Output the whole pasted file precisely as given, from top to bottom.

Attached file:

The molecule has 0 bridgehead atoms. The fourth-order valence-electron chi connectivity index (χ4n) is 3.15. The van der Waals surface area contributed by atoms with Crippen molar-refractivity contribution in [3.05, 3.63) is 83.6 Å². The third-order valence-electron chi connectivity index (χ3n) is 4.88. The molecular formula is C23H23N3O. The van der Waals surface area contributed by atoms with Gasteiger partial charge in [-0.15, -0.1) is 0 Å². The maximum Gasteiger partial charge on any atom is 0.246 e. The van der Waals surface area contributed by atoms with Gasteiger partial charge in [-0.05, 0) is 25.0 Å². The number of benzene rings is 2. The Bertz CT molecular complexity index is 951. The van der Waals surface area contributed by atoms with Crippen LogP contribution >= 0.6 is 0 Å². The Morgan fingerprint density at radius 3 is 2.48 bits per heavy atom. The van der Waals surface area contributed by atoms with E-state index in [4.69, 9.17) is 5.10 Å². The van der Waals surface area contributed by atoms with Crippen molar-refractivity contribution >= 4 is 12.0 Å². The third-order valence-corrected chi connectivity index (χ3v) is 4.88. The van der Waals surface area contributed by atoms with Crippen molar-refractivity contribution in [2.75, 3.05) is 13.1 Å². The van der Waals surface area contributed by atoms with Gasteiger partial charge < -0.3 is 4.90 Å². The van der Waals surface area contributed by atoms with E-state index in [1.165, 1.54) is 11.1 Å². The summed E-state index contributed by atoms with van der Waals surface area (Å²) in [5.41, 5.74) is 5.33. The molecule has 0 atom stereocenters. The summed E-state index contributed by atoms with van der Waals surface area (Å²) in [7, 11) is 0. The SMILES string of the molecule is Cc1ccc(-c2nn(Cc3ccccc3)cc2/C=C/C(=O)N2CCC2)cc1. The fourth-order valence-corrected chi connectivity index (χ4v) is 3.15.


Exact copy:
The molecule has 0 bridgehead atoms. The fourth-order valence-electron chi connectivity index (χ4n) is 3.15. The van der Waals surface area contributed by atoms with Crippen molar-refractivity contribution in [3.05, 3.63) is 83.6 Å². The third-order valence-electron chi connectivity index (χ3n) is 4.88. The molecular formula is C23H23N3O. The van der Waals surface area contributed by atoms with Gasteiger partial charge in [-0.15, -0.1) is 0 Å². The maximum Gasteiger partial charge on any atom is 0.246 e. The van der Waals surface area contributed by atoms with Gasteiger partial charge in [-0.05, 0) is 25.0 Å². The number of benzene rings is 2. The Bertz CT molecular complexity index is 951. The van der Waals surface area contributed by atoms with Crippen LogP contribution >= 0.6 is 0 Å². The Morgan fingerprint density at radius 3 is 2.48 bits per heavy atom. The van der Waals surface area contributed by atoms with E-state index in [4.69, 9.17) is 5.10 Å². The van der Waals surface area contributed by atoms with Crippen molar-refractivity contribution >= 4 is 12.0 Å². The third-order valence-corrected chi connectivity index (χ3v) is 4.88. The van der Waals surface area contributed by atoms with Crippen molar-refractivity contribution in [2.75, 3.05) is 13.1 Å². The van der Waals surface area contributed by atoms with Gasteiger partial charge < -0.3 is 4.90 Å². The van der Waals surface area contributed by atoms with E-state index in [1.165, 1.54) is 11.1 Å². The summed E-state index contributed by atoms with van der Waals surface area (Å²) in [5.41, 5.74) is 5.33. The molecule has 0 atom stereocenters. The summed E-state index contributed by atoms with van der Waals surface area (Å²) in [7, 11) is 0. The SMILES string of the molecule is Cc1ccc(-c2nn(Cc3ccccc3)cc2/C=C/C(=O)N2CCC2)cc1. The fourth-order valence-corrected chi connectivity index (χ4v) is 3.15.